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The 80/20 Principle: How to identify the clutter in your life and business

After hearing frequent references to the book “The 4-Hour Workweek,” I finally decided to put my assumptions aside and pick up a copy. To say I was skeptical is an understatement. The title of the book sounded just as cheesy and unstable as a pyramid scheme and I feared for what our “get rich quick” culture was buying into now. I wanted to be wrong about the book – and so far I can say that I was. While my reading has only progressed to page 139, I have already stumbled upon a few intriguing thoughts of author Timothy Ferriss. The most shocking realization is that he and I share a similar personality type and view on effectiveness in both work and play. I could spend weeks’ worth of blog posts regurgitating what I’ve read so far because it’s what I would tell (and have told) those who contact me for entrepreneurial advice. But instead, I want to share just one principle from the book which I’ve found to be the most thought provoking for my own business and life – The 80/20 Principle.

peapodThe 80/20 Principle or The Pareto Principle is by no means new. In fact, it was concocted by Vilfredo Pareto, an Italian economist who lived from 1848 to 1923. The boiled down back story is that through mathematical formula Pareto discovered that 80% of the wealth and income was produced and possessed by 20% of the population. And this application goes far beyond economics or distribution of wealth. Supposedly 80% of Pareto’s garden peas were produced by 20% of the pea pods he had planted. Since we don’t all grow peas, here are a few more relatable examples from the book:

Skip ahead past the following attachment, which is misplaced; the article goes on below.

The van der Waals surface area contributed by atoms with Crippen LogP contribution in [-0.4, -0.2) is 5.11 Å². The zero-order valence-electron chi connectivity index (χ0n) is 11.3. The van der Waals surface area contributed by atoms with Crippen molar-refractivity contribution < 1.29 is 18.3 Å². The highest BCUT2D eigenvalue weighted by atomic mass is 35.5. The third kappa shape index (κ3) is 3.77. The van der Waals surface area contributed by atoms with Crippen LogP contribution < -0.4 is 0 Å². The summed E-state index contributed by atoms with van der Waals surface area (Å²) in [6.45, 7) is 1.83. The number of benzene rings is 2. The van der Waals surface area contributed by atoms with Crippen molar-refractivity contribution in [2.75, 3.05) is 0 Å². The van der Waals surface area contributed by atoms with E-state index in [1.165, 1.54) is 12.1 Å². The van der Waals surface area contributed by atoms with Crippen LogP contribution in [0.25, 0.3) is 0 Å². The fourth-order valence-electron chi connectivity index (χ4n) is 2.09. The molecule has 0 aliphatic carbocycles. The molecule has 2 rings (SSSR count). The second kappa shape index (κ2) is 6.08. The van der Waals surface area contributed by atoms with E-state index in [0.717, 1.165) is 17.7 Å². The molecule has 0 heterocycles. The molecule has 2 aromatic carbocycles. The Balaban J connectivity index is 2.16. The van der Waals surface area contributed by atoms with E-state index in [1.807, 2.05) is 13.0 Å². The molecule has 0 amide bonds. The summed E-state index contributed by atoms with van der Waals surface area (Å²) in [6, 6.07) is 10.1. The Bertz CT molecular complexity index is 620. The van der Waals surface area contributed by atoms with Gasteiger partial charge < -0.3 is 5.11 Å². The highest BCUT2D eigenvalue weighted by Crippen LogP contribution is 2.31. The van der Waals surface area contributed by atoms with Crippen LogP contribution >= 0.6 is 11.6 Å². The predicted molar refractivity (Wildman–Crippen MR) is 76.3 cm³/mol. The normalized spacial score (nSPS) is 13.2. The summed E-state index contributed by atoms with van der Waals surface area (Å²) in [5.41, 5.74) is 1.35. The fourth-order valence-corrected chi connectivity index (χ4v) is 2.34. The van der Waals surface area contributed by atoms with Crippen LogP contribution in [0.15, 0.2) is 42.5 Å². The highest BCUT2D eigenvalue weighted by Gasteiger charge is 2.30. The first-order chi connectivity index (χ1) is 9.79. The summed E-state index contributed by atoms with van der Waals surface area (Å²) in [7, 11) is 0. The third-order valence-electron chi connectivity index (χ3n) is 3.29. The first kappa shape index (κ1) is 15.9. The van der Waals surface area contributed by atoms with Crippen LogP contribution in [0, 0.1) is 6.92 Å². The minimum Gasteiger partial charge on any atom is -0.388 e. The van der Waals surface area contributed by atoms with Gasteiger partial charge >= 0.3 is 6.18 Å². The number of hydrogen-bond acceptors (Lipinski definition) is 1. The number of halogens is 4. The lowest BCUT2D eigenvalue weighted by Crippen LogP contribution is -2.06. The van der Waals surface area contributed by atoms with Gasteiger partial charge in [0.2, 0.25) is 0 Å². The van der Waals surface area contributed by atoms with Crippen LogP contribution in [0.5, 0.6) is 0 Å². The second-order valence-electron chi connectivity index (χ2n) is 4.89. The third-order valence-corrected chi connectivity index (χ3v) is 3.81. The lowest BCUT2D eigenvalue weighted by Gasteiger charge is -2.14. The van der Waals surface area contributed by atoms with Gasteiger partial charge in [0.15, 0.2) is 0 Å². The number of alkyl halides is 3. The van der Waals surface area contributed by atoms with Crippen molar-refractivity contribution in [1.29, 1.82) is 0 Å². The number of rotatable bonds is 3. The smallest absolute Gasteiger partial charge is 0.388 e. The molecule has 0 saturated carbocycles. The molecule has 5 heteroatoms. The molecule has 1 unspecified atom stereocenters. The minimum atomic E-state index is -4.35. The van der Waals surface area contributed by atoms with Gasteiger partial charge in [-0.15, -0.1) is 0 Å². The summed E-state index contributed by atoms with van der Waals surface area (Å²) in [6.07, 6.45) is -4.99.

• 80% of the consequences flow from 20% of the causes.
  • 80% of the results come from 20% of the effort and time.
  • 80% of company profits come from 20% of the products and customers.
  • 80% of all stock market gains are realized by 20% of the investors and 20% of an individual portfolio.

At first glance I found this theory to be merely intriguing, but at further thought I realized it to be scarily accurate about my own life. The numbers 80 and 20 are the minimum ratio, but you too might find that some aspects of your life are more like 90/10, 95/5 or even 99/1. This concept made me take a critical look at my business and personal life. As I applied Pareto’s Principle, I had to answer some tough questions about clutter, time wasters and frustrations that were holding me back.